My only personal connection to the wars we are fighting is that I have cousin who served in Afghanistan. A few months ago, his mom posted a picture on Facebook of him on a stopover in Ireland to home. He was with his buddies, drinking Guinness, and looking happy. I was taken aback by the flood of relief that pulsed through me upon seeing that he was alive and well and homebound.
My own cousin was deployed in Afghanistan and I never bothered to find out much about his experience. I don’t know what his role was, or if he saw combat. I don’t know what his days were like and I don’t know how he feels about the wars, or what kind of man military service has made of him.
In 2007, he was getting ready to graduate high school and to join the military when our grandmother died. I remember sitting with him in his living room as he talked about joining as a machinist so he wouldn’t see combat, that it would be safe. I knew machinists aren’t kept from combat, so I cautiously urged him to seek out other careers. I don’t recall his exact words, but he said something to the effect of, “I’m not cut out for school and I’m good at working on trucks and cars. I can do what I like, learn some stuff, and get paid for it.” He said his parents didn’t want him to join either, but I could tell he was set to do it.
Looking back, I was glad his motivations were of a practical, and not idealist, nature. He wasn’t joining because he thought what we were doing over there was morally right. There was that.
But where do I get off thinking there are better reasons to join than others? Why do I get to be so morally superior to those who support our wars? And what purpose does it serve?
What I feel in my bones is that too many thousands of our soldiers have died over the last decade fighting in wars I’m pretty sure we can’t win. We teach our young people to kill, and the expect them to be more or less ok when they come home. We put them on long deployments, because that’s what you have to do with a volunteer army in a war that lasts a decade and longer, and pray they will one day be able to enter back into society completely able to function. We demand so, so much of our soldiers and their families and I don’t think we can ever pay them back for what we’ve put them through. For those who die in service or are severely injured or traumatized, we offer them… Memorial Day? Veterans Day? Honor? Thanks? It will never be enough.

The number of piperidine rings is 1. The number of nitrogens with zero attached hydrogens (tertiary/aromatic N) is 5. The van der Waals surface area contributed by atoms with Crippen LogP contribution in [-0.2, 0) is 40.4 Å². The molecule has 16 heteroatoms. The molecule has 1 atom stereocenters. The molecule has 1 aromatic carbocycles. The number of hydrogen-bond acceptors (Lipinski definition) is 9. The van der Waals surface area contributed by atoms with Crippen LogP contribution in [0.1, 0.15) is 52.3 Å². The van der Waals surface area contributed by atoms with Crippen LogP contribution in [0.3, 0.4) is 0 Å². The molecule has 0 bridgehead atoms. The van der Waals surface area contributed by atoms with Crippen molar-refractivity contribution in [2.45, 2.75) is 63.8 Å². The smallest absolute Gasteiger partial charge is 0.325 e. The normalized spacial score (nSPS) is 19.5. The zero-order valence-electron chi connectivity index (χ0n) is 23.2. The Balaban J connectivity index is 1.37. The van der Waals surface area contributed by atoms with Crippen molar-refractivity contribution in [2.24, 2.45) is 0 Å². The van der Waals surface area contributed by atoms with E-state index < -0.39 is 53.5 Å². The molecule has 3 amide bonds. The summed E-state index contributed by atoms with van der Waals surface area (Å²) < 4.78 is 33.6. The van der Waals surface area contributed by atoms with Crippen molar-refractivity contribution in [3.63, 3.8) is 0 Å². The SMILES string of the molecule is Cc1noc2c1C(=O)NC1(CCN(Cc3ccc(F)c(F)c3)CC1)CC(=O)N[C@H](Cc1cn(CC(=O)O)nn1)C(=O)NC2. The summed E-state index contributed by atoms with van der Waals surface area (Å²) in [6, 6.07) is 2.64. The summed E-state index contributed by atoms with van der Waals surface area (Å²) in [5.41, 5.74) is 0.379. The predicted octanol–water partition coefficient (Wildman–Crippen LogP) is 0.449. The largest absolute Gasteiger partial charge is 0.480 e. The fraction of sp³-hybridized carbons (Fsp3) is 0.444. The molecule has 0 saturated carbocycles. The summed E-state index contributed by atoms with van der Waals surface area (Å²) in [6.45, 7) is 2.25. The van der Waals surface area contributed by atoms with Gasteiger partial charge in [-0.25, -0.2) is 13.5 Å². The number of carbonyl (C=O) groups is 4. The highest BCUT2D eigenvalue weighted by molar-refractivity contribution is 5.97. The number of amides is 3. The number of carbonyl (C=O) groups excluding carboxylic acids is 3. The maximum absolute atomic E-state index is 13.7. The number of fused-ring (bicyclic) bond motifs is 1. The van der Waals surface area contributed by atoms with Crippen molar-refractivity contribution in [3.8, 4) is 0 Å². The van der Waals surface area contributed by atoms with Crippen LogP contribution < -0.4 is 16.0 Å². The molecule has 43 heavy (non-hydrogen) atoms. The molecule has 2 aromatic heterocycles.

On this Memorial Day, I’ve thought off and on about the growing debt of apology we owe to our dead. I think war is wrong all of the time. But in the end, I am humbled by anyone who puts their life on the line in military service. I am not willing to do this, which means that, perhaps, in not so direct a way, some soldier’s deployment is extended or renewed. It means that they will spend more time over there, and have a higher likelihood of being killed or injured. This, because most of us who have less potentially lethal options choose not to join the military.
I have spent the last decade believing that when we tell our soldiers that they are fighting and dying to protect our freedoms on the home front, we are being naive or disingenuous at best, lying at worst. They are fighting because it’s profitable and we don’t want to leave as losers.
But today, I see that I am, at least, partially wrong. I do get to live this life in part because I don’t have to fight in our wars. As long as our political and military leaders demand we stay in these prolonged conflicts, they need people to fight them. And it won’t be me.
So I extend to all those souls that have left this plane after suffering death in military service my sincere admiration and respect. We are all tied together. I will try to live my full, wonderful life in appreciation for the opportunities that can no longer be yours, which I have been given. I will work for peace and the end of war as much as I can. Hopefully, this will do some justice to your sacrifice.